Crime in city declined in 2018

Published 3:33 pm Saturday, January 12, 2019

Overall, crime in Franklin has gone down, most notably in the number of firearms incidents and drug offenses.

On Friday morning, spokesman Capt. Tim Whitt shared the results of the agency’s annual tally of crime statistics. The numbers referenced below came from the office’s Records Management System, he said.

In 2017, there were 75 firearms incidents; last year only 55. The spokesman said, “The level and magnitude of gun violence had become a public safety emergency last year. Then-police chief Phil Hardison made tackling gun violence the priority, and drug offenses become secondary. This proved to be successful. There was a significant decrease [in gun-related crimes] after arrests.”

He also noted that 30 firearms were either seized or recovered in 2018.

As for the drug-related crimes, there were 91 in 2017, but down to 32 incidents last year.

In the category of especially violent crimes — murder, abduction, rape and other forcible sex offense, robbery — last year’s figures were mostly either down or the same.

With the notable exception of larcenies, other crimes such as burglaries (From 57 to 36) or assaults (From 184 to 177) were down.

In 2017, there were 259 reported larcenies, but that went up to 278 last year.

“Crimes like robbery and larceny are crimes of opportunity, especially larceny,” said Whitt. “Criminals are opportunistic. They’re not going to work very hard.”

He advised that people need to safeguard themselves and their property by being mindful of the potential for crime. Thefts of or from vehicles are often because these were left unlocked.

“You have to make yourself a hard target to crime. Don’t make yourself vulnerable,” continued Whitt. “Obviously, there’s no guarantee, but it negates possibilities.”

Another small but still notable increase was in the number of incidents involving mental health patients. Last year there were 62 incidents.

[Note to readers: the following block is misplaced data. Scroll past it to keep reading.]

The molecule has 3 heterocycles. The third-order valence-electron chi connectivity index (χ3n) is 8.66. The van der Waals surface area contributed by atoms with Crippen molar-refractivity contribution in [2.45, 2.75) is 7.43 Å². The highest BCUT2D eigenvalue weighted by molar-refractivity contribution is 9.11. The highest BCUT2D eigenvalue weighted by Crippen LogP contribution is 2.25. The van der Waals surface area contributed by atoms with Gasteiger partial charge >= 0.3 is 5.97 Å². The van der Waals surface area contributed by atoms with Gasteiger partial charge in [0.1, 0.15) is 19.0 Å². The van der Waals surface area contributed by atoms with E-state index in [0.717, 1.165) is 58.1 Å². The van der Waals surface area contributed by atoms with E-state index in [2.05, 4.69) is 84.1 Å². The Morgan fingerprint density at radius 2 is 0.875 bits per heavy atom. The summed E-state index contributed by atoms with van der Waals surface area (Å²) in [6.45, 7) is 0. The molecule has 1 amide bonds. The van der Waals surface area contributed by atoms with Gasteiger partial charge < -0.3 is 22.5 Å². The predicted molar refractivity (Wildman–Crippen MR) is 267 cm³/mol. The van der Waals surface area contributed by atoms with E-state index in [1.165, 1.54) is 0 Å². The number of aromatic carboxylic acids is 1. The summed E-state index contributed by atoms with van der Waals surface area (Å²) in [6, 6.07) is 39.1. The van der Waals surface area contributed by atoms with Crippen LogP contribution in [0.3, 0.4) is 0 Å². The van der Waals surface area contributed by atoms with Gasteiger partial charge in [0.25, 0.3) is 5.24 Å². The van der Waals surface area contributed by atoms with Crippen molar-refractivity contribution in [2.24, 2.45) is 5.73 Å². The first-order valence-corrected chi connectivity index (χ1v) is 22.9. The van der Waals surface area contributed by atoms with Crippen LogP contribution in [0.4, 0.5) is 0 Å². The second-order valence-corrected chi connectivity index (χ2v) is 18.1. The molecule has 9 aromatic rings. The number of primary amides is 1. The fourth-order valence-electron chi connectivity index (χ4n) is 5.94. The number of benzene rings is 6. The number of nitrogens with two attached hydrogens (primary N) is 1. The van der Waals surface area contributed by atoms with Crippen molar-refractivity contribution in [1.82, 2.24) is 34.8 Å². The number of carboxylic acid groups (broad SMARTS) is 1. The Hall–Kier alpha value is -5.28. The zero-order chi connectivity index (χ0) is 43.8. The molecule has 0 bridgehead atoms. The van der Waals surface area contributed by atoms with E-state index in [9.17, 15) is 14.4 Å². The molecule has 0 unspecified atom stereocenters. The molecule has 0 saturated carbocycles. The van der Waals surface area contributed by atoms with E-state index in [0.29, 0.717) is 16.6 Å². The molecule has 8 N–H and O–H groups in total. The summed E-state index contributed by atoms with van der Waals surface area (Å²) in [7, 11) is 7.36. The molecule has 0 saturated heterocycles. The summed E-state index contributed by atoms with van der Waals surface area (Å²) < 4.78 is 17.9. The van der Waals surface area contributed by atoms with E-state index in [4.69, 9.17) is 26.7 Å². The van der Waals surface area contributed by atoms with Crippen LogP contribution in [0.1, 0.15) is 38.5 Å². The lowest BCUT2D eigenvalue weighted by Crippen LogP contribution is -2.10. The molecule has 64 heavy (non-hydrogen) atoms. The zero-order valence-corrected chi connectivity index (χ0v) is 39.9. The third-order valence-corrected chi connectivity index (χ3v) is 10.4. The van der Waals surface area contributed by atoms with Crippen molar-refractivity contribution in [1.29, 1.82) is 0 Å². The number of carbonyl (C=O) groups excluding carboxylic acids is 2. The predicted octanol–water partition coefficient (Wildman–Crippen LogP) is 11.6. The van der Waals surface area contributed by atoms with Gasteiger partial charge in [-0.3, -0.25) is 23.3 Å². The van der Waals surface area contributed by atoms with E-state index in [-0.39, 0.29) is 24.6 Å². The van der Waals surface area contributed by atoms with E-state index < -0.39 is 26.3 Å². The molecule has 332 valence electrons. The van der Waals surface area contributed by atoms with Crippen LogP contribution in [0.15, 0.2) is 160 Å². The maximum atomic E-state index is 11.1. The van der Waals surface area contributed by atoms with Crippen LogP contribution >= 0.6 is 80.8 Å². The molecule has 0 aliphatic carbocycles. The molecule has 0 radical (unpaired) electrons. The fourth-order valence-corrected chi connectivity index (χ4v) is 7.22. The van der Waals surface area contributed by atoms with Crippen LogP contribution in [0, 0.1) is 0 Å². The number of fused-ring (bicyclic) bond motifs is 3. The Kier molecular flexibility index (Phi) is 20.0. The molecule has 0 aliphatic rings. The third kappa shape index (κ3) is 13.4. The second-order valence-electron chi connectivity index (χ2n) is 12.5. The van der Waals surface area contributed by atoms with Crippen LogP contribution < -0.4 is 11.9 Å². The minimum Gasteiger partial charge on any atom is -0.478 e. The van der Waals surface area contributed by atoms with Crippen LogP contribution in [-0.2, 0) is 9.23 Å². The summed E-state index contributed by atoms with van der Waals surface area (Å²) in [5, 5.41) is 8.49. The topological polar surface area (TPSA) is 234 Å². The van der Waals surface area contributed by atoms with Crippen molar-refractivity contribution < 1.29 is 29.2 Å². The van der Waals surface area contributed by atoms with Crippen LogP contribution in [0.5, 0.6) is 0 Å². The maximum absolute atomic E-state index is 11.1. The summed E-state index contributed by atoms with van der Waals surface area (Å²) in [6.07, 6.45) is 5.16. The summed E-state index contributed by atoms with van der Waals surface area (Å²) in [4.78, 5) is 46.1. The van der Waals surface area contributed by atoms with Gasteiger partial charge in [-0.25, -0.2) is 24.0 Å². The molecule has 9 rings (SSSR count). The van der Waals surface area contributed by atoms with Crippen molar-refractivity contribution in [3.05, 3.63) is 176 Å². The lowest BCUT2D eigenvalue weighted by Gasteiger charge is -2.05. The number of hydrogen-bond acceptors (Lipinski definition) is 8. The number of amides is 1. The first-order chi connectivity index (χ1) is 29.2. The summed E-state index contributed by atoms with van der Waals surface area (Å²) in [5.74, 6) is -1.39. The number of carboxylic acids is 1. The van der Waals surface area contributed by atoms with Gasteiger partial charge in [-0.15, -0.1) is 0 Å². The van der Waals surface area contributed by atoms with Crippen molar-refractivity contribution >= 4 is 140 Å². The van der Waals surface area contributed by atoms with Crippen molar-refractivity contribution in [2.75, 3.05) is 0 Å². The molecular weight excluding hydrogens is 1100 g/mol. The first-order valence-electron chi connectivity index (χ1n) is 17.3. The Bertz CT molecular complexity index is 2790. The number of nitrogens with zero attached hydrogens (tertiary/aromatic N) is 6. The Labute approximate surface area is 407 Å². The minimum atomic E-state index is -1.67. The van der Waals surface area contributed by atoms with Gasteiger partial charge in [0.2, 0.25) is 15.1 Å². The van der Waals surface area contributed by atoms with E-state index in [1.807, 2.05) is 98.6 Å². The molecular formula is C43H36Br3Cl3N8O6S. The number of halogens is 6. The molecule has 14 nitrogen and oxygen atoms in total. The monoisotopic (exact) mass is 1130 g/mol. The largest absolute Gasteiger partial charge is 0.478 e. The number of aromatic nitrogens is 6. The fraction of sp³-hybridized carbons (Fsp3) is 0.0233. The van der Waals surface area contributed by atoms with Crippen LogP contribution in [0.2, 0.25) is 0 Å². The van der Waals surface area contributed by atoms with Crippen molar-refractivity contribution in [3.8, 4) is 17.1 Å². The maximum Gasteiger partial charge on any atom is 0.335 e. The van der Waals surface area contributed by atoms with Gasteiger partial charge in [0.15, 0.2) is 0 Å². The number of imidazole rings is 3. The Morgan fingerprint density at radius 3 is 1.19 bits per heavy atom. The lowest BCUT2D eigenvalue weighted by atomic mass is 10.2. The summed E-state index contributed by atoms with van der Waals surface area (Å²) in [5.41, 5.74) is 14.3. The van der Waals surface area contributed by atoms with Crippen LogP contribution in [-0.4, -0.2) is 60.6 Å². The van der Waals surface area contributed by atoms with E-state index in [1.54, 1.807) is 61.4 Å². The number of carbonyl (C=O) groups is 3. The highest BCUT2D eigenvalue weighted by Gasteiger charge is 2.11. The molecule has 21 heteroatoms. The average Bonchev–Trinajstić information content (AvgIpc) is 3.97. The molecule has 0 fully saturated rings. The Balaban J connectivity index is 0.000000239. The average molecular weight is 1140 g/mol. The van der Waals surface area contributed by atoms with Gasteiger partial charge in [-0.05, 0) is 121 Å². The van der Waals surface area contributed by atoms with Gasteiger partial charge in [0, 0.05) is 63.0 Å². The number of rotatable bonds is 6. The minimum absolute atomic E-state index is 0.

While this is only six more than the 56 in 2017, such encounters still have the potential to be unpredictable to both patients and police.

“Interaction with persons in mental health crisis continues to be one of the most dangerous calls for service our officers respond to,” Whitt stated in his accompanying report. “Patients encountered have at times been homicidal, suicidal, in possession of weapons at the time officers have encountered them and, in some instances, resisted detention with force. Officers have been assaulted by some patients.

“The time necessary to find placement of persons deemed in need of treatment remains excessive, sometimes taking as long as eight hours in police custody before a transport location is designated.”

He continued, “Department personnel have reached out to and are working with Del. Emily Brewer (R-64) in an effort to address the broken mental health system in the Commonwealth. Brewer is expected to introduce legislation to address the issues in 2019.”

The incidents with mental health patients are tracked internally via an Excel spreadsheet, he said.

Emergency committal orders were at 46 (47 in 2017;) temporary detention orders at 29 (36 in 2017;) and incidents of taking willing patients for treatment were at 5 (3.)

The spokesman also noted productivity statistics in his statement. The largest numbers being calls for the police (40,101,) area security checks (23,353) and court papers served (2,254.)